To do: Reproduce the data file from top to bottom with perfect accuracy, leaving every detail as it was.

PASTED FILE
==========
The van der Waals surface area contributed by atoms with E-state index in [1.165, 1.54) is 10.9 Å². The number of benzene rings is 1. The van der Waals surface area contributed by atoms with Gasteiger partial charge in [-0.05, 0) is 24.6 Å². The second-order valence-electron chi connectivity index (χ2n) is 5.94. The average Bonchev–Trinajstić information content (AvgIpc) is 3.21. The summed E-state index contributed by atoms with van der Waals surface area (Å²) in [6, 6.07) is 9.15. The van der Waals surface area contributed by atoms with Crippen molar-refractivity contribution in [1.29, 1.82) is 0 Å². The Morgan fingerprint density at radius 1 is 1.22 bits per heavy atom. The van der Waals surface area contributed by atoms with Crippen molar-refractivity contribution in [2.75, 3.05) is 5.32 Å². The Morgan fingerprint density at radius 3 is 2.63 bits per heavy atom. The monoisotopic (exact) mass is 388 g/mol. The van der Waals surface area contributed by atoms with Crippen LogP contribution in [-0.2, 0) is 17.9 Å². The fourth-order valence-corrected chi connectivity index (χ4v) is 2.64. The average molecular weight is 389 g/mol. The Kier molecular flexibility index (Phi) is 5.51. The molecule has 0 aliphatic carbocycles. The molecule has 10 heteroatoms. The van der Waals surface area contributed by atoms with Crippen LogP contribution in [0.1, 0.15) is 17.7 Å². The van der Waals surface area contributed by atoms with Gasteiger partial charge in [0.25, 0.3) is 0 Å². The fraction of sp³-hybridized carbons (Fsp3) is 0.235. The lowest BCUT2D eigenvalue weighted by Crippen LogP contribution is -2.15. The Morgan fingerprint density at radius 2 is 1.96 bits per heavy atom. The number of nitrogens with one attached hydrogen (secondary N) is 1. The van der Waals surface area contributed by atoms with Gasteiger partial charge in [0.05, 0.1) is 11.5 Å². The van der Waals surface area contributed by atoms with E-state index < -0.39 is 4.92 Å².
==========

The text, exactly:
The van der Waals surface area contributed by atoms with E-state index in [1.165, 1.54) is 10.9 Å². The number of benzene rings is 1. The van der Waals surface area contributed by atoms with Gasteiger partial charge in [-0.05, 0) is 24.6 Å². The second-order valence-electron chi connectivity index (χ2n) is 5.94. The average Bonchev–Trinajstić information content (AvgIpc) is 3.21. The summed E-state index contributed by atoms with van der Waals surface area (Å²) in [6, 6.07) is 9.15. The van der Waals surface area contributed by atoms with Crippen molar-refractivity contribution in [1.29, 1.82) is 0 Å². The Morgan fingerprint density at radius 1 is 1.22 bits per heavy atom. The van der Waals surface area contributed by atoms with Crippen molar-refractivity contribution in [2.75, 3.05) is 5.32 Å². The Morgan fingerprint density at radius 3 is 2.63 bits per heavy atom. The monoisotopic (exact) mass is 388 g/mol. The van der Waals surface area contributed by atoms with Crippen LogP contribution in [-0.2, 0) is 17.9 Å². The fourth-order valence-corrected chi connectivity index (χ4v) is 2.64. The average molecular weight is 389 g/mol. The Kier molecular flexibility index (Phi) is 5.51. The molecule has 0 aliphatic carbocycles. The molecule has 10 heteroatoms. The van der Waals surface area contributed by atoms with Crippen LogP contribution in [0.1, 0.15) is 17.7 Å². The van der Waals surface area contributed by atoms with Gasteiger partial charge in [0.25, 0.3) is 0 Å². The fraction of sp³-hybridized carbons (Fsp3) is 0.235. The lowest BCUT2D eigenvalue weighted by Crippen LogP contribution is -2.15. The Morgan fingerprint density at radius 2 is 1.96 bits per heavy atom. The number of nitrogens with one attached hydrogen (secondary N) is 1. The van der Waals surface area contributed by atoms with Gasteiger partial charge in [0.05, 0.1) is 11.5 Å². The van der Waals surface area contributed by atoms with E-state index < -0.39 is 4.92 Å².